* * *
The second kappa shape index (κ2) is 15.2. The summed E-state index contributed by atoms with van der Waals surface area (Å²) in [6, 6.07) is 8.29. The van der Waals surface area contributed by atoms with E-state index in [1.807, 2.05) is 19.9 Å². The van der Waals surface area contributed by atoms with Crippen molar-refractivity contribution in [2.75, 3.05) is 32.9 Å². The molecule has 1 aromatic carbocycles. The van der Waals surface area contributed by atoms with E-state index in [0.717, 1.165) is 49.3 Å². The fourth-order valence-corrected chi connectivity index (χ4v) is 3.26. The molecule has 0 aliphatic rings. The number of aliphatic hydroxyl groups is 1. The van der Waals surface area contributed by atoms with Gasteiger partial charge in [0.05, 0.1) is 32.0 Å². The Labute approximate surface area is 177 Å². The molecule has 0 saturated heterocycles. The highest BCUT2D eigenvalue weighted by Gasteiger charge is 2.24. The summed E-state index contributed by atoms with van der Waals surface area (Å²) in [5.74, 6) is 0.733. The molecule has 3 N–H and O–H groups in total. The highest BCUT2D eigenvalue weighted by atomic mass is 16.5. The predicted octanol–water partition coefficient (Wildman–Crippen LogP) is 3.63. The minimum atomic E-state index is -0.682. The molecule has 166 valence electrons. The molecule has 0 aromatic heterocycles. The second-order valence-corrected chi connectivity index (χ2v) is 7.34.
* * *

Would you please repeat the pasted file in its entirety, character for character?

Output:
The second kappa shape index (κ2) is 15.2. The summed E-state index contributed by atoms with van der Waals surface area (Å²) in [6, 6.07) is 8.29. The van der Waals surface area contributed by atoms with E-state index in [1.807, 2.05) is 19.9 Å². The van der Waals surface area contributed by atoms with Crippen molar-refractivity contribution in [2.75, 3.05) is 32.9 Å². The molecule has 1 aromatic carbocycles. The van der Waals surface area contributed by atoms with E-state index in [0.717, 1.165) is 49.3 Å². The fourth-order valence-corrected chi connectivity index (χ4v) is 3.26. The molecule has 0 aliphatic rings. The number of aliphatic hydroxyl groups is 1. The van der Waals surface area contributed by atoms with Gasteiger partial charge in [0.05, 0.1) is 32.0 Å². The Labute approximate surface area is 177 Å². The molecule has 0 saturated heterocycles. The highest BCUT2D eigenvalue weighted by Gasteiger charge is 2.24. The summed E-state index contributed by atoms with van der Waals surface area (Å²) in [5.74, 6) is 0.733. The molecule has 3 N–H and O–H groups in total. The highest BCUT2D eigenvalue weighted by atomic mass is 16.5. The predicted octanol–water partition coefficient (Wildman–Crippen LogP) is 3.63. The minimum atomic E-state index is -0.682. The molecule has 166 valence electrons. The molecule has 0 aromatic heterocycles. The second-order valence-corrected chi connectivity index (χ2v) is 7.34.